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J Trauma Acute Care Surg. 2012 Dec;73(6):1395-400. doi: 10.1097/TA.0b013e31825b9f05.

Characterization of acute coagulopathy and sexual dimorphism after injury: females and coagulopathy just do not mix.

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  • 1Division of General Surgery and Trauma, Department of Surgery, University of Pittsburgh Medical Center, Pittsburgh, Pennsylvania, USA.



Acute traumatic coagulopathy (ATC) predicts poor outcome after injury. Females have been demonstrated to be hypercoagulable early in the posttrauma period. It remains unclear whether presence of ATC alters sex-based outcomes after injury. This study's objective was to characterize the sex dimorphism after severe injury in the presence and absence of ATC.


Data were obtained from a multicenter prospective cohort study of patients with blunt trauma and hemorrhagic shock. ATC was defined as arrival international normalized ratio (INR) of greater than 1.5. Cox regression was used to determine the independent risks of mortality and multiple-organ failure associated with sex in subjects with ATC and without (non-ATC) while controlling for important confounders. The sex mortality differences were characterized over time to determine at what point after injury any differential risks diverge.


Of 2,007 enrolled subjects, 1,877 had an arrival INR with 439 (23%) having ATC. There was no difference in incidence of ATC across sex (24% vs. 23%; p = 0.95). In the ATC group, no difference in Injury Severity Score, arrival INR, base deficit, temperature, or 24-hour blood requirements were found across sex. Cox hazard regression revealed that sex was not associated with mortality in non-ATC patients (hazard ratio, 0.94; 95% confidence interval, 0.6-1.5). Female sex was independently associated with mortality only in the ATC group (hazard ratio, 2.04; 95% confidence interval, 1.1-3.9; p = 0.03). These mortality risk differences across sex diverged within the first 24 hours after injury.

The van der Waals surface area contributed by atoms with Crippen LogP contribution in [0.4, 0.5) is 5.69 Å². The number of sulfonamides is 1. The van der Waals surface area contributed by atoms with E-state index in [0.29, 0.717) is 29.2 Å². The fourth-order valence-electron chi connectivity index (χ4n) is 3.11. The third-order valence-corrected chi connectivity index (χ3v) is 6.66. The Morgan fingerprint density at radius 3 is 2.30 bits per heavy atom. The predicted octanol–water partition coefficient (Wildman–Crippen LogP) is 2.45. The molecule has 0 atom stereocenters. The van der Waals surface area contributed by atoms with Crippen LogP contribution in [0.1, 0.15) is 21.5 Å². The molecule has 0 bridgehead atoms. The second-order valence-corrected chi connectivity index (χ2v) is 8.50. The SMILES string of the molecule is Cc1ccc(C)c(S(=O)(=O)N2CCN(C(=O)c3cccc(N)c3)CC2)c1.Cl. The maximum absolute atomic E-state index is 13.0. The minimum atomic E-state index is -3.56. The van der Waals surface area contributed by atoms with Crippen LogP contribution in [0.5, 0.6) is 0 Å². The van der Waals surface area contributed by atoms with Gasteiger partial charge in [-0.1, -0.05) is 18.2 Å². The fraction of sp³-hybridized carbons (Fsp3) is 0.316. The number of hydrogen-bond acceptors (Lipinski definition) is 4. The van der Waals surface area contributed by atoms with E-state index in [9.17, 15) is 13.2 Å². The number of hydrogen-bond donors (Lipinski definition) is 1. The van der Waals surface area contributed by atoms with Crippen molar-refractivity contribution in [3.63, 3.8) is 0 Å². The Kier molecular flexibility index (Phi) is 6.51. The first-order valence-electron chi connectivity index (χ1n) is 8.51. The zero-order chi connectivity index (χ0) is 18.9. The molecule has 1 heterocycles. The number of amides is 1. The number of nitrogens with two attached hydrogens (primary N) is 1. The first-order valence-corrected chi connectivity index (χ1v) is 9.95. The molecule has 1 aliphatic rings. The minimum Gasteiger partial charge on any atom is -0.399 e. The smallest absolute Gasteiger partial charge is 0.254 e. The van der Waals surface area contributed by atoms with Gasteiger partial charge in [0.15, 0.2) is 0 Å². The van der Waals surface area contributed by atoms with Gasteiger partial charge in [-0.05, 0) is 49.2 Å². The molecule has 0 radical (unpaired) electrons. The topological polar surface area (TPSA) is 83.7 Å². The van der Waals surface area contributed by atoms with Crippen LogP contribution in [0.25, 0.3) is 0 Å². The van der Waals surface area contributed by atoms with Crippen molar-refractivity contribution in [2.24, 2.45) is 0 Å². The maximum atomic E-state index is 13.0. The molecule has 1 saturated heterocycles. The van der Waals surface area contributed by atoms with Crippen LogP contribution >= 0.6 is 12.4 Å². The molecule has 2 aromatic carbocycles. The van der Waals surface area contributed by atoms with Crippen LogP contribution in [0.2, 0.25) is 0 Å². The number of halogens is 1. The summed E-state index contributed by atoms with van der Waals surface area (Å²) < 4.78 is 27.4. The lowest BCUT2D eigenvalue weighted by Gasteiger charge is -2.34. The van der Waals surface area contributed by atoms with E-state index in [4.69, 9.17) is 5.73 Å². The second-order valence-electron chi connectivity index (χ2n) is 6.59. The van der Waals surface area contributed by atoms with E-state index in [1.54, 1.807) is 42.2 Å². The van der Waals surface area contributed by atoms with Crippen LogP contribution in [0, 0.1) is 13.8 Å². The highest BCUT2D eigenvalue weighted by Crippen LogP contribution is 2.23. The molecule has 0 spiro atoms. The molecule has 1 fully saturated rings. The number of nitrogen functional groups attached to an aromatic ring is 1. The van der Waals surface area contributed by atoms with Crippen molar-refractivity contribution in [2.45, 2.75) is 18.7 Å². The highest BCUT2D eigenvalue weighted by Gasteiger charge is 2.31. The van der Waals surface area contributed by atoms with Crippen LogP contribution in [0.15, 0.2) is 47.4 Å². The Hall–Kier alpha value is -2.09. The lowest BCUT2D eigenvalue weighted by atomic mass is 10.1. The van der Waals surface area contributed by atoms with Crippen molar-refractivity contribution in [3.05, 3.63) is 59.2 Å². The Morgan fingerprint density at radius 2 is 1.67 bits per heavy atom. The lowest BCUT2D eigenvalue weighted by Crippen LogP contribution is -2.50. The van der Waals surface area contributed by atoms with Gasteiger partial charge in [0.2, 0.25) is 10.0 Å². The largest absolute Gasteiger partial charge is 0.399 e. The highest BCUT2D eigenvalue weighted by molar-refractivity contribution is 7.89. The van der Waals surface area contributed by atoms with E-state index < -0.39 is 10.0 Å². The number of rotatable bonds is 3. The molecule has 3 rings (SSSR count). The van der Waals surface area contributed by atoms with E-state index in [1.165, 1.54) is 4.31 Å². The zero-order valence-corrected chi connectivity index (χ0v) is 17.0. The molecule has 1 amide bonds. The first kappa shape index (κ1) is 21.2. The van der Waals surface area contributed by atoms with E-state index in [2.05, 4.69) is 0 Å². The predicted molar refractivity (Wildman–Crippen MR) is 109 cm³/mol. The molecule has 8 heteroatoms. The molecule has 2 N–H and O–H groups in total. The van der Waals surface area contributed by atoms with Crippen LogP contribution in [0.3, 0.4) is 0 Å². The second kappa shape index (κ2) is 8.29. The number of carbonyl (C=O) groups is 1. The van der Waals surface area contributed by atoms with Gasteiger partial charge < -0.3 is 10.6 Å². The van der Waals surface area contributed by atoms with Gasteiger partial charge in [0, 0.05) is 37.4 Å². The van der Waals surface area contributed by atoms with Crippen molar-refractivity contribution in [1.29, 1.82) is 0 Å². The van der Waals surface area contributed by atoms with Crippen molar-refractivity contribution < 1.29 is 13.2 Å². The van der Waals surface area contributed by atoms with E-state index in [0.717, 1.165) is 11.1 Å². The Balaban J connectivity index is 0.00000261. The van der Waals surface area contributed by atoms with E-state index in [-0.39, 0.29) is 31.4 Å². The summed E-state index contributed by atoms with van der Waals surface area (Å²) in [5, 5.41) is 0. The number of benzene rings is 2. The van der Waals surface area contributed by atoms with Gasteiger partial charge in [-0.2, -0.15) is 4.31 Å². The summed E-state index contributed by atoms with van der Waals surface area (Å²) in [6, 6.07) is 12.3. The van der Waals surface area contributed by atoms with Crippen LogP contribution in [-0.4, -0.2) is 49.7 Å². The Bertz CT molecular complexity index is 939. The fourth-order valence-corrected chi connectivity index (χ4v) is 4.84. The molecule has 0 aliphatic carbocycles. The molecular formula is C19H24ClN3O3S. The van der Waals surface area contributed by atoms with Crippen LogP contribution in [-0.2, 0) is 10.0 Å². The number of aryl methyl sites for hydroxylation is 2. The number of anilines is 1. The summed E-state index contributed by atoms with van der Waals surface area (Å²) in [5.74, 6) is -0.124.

An exaggerated sex dimorphism exists for patients with ATC, with females demonstrating a twofold higher independent risk of mortality. These differential mortality risks across sex diverge early after injury, suggesting that they may be caused by an ongoing hemorrhage. Females who present with ATC at admission have a significantly greater risk of poor outcome. Further studies are warranted to explore the mechanisms responsible for sex dimorphism in the setting of ATC.


Prognostic study, level II.

Copyright 2012 by Lippincott Williams & Wilkins

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  • Editorial critique. [J Trauma Acute Care Surg. 2012]
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